Junior guard Jack Taylor of Grinnell College has followed up last year's record-breaking 138-point performance with another "century." He scored 109 points Sunday night in a victory over Crossroads College. He's the only player in NCAA history to have reached or exceeded 100 points twice.
Today we're getting a stunning view of the complete destruction left by Typhoon Haiyan.
Liz Cheney, the daughter of the former vice president and a Republican U.S. Senate candidate in Wyoming, reaffirmed her opposition to same-sex marriage Sunday. That prompted a very public rebuke from her sister and sister-in-law.
For this week's Sandwich Monday, we try a sandwich from the "IHOP At Home" line of frozen foods. All the charms of IHOP without having to put on pants.
What started out as a thesis project in Sweden could revolutionize biking safety. The "invisible" helmet is an air bag tucked away in a collar fastened around a cyclist's neck. When its internal sensors detect specific jerks and jags, the air bag deploys, sending out a head-hugging hood in a tenth of a second.
Boeing’s new 777X airplanes led the Dubai Air Show’s opening day. The company claims orders of roughly $95 billion, purported to be the largest product launch in the history of commercial aviation.
Far too many doctors in the U.S. prescribe brand-name drugs when generics can be dramatically cheaper. When it comes to lower-income Medicare patients, it can be the taxpayer who covers the difference in price -- up to hundreds of millions of dollars a year. ProPublica senior reporter Tracy Weber has been gathering data about the cost of prescription drugs to the taxpayer, and tells Marketplace Morning Report host David Brancaccio what she found.
Without comment, the Supreme Court passed on the first case challenging NSA surveillance since the Edward Snowden leaks.
Google and Microsoft have agreed to ban searches for 100,000 words in an effort to clamp down on child pornography. The idea behind the change is pretty straightforward. If you stop people looking for terms associated with images of child abuse that should stop people finding them.
In Britain, the new system is also being seen as a victory for Prime Minister David Cameron. Earlier this year, he had called on providers of internet search engines to do something to address the issue of child pornography accessed online. But while child safety campaigners agree that the new measure is a step in the right direction they are just as emphatic in saying that the new system will only stop those who are looking for such images in a superficial way.
The far more dangerous and more difficult to regulate area is the so-called "dark internet," where criminals sell and exchange images of child abuse either directly on peer-to-peer networks or through systems such as TOR, which allow them to hide their tracks online.
“That's a technological nut that is yet to be cracked but we know that the best brains in the industry are working on that,” says Claire Lilley, head of online safety for child protection group NSPCC.
This final note which comes to us from the pages of the Cleveland Plain Dealer.
The paper reports that a Walmart in Canton, Ohio, is hosting a food drive for its own employees. The obvious conclusion is that the company doesn't pay its employees enough to eat.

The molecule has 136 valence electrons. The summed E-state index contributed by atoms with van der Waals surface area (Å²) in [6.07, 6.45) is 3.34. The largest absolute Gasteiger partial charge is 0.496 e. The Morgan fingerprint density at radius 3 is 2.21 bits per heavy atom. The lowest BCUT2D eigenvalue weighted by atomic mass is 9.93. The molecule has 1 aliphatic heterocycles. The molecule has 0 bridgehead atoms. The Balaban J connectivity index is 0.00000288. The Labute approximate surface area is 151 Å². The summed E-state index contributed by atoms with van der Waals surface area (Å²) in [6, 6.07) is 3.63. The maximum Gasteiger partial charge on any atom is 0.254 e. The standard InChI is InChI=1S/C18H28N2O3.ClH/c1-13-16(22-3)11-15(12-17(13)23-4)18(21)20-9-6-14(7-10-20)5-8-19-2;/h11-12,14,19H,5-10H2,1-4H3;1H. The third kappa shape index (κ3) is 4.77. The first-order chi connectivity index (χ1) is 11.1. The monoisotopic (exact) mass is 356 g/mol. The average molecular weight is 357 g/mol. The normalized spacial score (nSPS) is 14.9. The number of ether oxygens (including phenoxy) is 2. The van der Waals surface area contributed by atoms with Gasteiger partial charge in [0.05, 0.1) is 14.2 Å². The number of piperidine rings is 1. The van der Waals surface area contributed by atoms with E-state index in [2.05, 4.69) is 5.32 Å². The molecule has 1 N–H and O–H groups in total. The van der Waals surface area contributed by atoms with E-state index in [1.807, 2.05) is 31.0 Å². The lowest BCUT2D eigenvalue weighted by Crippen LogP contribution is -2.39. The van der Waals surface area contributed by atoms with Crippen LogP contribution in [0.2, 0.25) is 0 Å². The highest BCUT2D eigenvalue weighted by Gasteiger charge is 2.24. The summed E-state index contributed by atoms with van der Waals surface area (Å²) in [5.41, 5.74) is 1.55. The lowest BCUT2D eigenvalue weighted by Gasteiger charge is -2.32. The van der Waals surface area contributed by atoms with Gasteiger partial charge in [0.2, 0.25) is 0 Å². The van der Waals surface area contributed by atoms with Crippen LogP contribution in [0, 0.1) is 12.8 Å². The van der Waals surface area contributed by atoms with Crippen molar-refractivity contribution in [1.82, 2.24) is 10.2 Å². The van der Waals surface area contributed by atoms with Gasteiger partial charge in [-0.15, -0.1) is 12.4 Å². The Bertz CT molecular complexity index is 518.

A company spokesperson said the drive is evidence WalMart workers rally around each other in times of need.
Some retailers are issuing warnings that the Affordable Care Act could weigh on their profits.
Starting in January, most of us will either need to have health insurance, or pay a penalty. In a call with analysts last week a Walmart executive said that’s another "line item in their personal budget" that could cut into customers’ spending, according to the Wall Street Journal.
"We haven’t seen any impact, but we’re keeping an eye on it," Walmart spokesperson Randy Hargrove told Marketplace.
"Obviously there’s only so many discretionary dollars, and if there’s fewer, consumers are going to have to make harder choices," says Lynn Franco, an economist with the Conference Board.
This story has come to be known as the "Dog Ate My Homework" kind of story around Marketplace. Another tale of retailers blaming the latest weather pattern, blackout, Congressional gridlock -- the list goes on -- for their earnings woes.
"Yes, it’s probably going to be the excuse du jour, but yes, it is a true cost, and people are going to have to absorb it," says analyst Scott Mushkin with Wolfe Research.
But isn’t the Affordable Care Act supposed to save people money?
A recent study by the Rand Corporation predicted out-of-pocket medical expenses will decline for most people who are newly insured or change their health plans. Then there are the almost nine million more people who will be covered by Medicaid, says Josh Bivens with the liberal Economic Policy Institute. Others will get subsidies to buy insurance.
"In my mind this is kind of like a delayed, small stimulus program, because it’s actually providing people who are otherwise cash-constrained to give them more income in the next couple years," Bivens says.
Other economists say it’s too soon to know how the health care law will play out.
"I really don’t think we have enough information yet to have a sense of whether this is a real problem or something that will prove not to be a major issue," says economist Scott Hoyt with Moody’s Analytics.
Analyst Joe Feldman, who follows Walmart for Telsey Advisory Group, says that uncertainty itself can weigh on shoppers.
"If it’s in the consumer’s mind that they may have some pressure down the road, you may see them pull back on their spending," says Feldman.
As more retailers come out with their earnings forecasts in the next couple weeks, Feldman says we can expect to hear more about that pressure.